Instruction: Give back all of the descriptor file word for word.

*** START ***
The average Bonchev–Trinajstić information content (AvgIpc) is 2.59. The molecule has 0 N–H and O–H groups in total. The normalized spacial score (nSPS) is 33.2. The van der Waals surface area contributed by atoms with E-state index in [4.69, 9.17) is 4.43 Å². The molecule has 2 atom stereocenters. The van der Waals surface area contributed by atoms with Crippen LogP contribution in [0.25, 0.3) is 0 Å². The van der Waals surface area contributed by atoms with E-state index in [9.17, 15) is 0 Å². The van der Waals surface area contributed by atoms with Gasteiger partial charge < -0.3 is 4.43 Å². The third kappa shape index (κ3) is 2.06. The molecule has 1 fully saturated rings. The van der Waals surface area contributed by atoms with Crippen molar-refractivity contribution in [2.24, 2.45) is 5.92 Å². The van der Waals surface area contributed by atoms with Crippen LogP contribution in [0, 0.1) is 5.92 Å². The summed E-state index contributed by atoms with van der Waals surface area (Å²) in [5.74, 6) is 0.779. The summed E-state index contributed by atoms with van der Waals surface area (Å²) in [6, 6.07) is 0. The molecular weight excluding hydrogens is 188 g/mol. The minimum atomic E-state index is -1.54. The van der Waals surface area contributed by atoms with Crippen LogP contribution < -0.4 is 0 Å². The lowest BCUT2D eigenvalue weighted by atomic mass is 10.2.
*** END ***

The average Bonchev–Trinajstić information content (AvgIpc) is 2.59. The molecule has 0 N–H and O–H groups in total. The normalized spacial score (nSPS) is 33.2. The van der Waals surface area contributed by atoms with E-state index in [4.69, 9.17) is 4.43 Å². The molecule has 2 atom stereocenters. The van der Waals surface area contributed by atoms with Crippen LogP contribution in [0.25, 0.3) is 0 Å². The van der Waals surface area contributed by atoms with E-state index in [9.17, 15) is 0 Å². The van der Waals surface area contributed by atoms with Gasteiger partial charge < -0.3 is 4.43 Å². The third kappa shape index (κ3) is 2.06. The molecule has 1 fully saturated rings. The van der Waals surface area contributed by atoms with Crippen molar-refractivity contribution in [2.24, 2.45) is 5.92 Å². The van der Waals surface area contributed by atoms with Crippen LogP contribution in [0, 0.1) is 5.92 Å². The summed E-state index contributed by atoms with van der Waals surface area (Å²) in [5.74, 6) is 0.779. The summed E-state index contributed by atoms with van der Waals surface area (Å²) in [6, 6.07) is 0. The molecular weight excluding hydrogens is 188 g/mol. The minimum atomic E-state index is -1.54. The van der Waals surface area contributed by atoms with Crippen LogP contribution < -0.4 is 0 Å². The lowest BCUT2D eigenvalue weighted by atomic mass is 10.2.